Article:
Breaking Out Of Our Skulls

Dan Siedell unpacks his long fascination with modern art and connects it to his faith:

Modern art contradicts our desires. And I think that is a very good thing, given our fallen human tendency to make ourselves and our beliefs about ourselves and the world the center of The_Screamthe cosmos, to make ourselves the subjects of our existential sentences, to be, as David Foster Wallace said, “lords of our tiny skull-sized kingdoms.” And we want our visual imagery to feed our Old Adam’s desire to shape the world around our own beliefs and our own desires. To make art fit into our worldview.

But modern art lives in discontinuities. It contradicts our belief that artistic value is found in technical virtuosity, that its “meaning” should declare itself immediately, that looking is easy, and art is about making us feel good. It’s a stick shoved into the relentlessly spinning spokes of our incessantly spinning desire for emotional, intellectual, and aesthetic efficiency. In other words, modern art undermines our desire to make art serve our theologies of glory.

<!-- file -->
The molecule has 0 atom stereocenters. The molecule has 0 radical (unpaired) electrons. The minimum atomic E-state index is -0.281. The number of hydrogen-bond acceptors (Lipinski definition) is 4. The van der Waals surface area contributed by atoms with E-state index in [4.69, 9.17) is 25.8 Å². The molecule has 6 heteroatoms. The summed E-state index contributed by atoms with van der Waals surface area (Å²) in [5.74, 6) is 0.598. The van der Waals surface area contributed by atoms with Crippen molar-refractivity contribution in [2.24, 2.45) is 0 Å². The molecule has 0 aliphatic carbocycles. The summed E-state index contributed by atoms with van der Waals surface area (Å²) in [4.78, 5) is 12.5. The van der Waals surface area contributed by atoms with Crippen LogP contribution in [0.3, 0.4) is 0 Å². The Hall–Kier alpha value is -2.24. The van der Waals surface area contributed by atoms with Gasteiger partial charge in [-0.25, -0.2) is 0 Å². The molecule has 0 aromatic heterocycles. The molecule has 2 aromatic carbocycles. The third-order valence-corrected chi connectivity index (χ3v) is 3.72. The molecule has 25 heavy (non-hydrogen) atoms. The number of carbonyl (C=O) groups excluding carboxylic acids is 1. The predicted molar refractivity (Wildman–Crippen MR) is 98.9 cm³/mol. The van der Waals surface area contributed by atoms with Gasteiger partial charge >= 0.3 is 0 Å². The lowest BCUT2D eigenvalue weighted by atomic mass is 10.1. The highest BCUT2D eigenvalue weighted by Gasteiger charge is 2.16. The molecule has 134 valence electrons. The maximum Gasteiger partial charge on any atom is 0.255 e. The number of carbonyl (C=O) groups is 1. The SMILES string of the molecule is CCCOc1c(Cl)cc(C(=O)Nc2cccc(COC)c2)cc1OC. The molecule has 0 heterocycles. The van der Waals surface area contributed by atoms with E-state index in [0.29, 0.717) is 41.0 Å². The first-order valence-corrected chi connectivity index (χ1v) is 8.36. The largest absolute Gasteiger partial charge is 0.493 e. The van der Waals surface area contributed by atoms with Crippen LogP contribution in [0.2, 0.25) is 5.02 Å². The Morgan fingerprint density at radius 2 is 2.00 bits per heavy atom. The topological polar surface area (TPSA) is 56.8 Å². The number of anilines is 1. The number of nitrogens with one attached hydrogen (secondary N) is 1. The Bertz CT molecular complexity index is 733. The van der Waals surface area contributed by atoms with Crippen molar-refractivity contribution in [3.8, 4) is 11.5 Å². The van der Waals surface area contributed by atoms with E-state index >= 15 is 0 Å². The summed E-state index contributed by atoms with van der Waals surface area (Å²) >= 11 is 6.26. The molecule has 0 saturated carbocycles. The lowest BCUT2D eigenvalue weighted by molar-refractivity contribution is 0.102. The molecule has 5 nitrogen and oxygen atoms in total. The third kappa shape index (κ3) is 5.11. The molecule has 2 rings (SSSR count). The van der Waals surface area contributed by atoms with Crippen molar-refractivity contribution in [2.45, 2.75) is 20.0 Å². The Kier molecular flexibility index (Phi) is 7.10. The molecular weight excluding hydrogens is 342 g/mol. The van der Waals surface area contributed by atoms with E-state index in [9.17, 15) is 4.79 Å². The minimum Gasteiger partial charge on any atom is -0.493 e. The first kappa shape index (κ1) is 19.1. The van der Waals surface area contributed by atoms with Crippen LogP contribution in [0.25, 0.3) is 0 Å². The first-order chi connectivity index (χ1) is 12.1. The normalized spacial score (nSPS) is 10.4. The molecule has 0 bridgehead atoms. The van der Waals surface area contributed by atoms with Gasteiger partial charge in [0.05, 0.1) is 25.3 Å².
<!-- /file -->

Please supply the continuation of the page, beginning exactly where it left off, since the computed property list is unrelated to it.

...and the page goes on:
And it has taught me some things about my faith. Christianity is not a life system, helping me make sense of the world, making it transparent and explainable. In fact, it makes the world impenetrable, mysterious, and frustrating to me, creating discontinuities and sharp edges that confuse and anger me.

You can listen to one of his lectures on modern art, from which the above passage was taken, here.

(Image: “The Scream” by Edvard Munch, via Wikimedia Commons)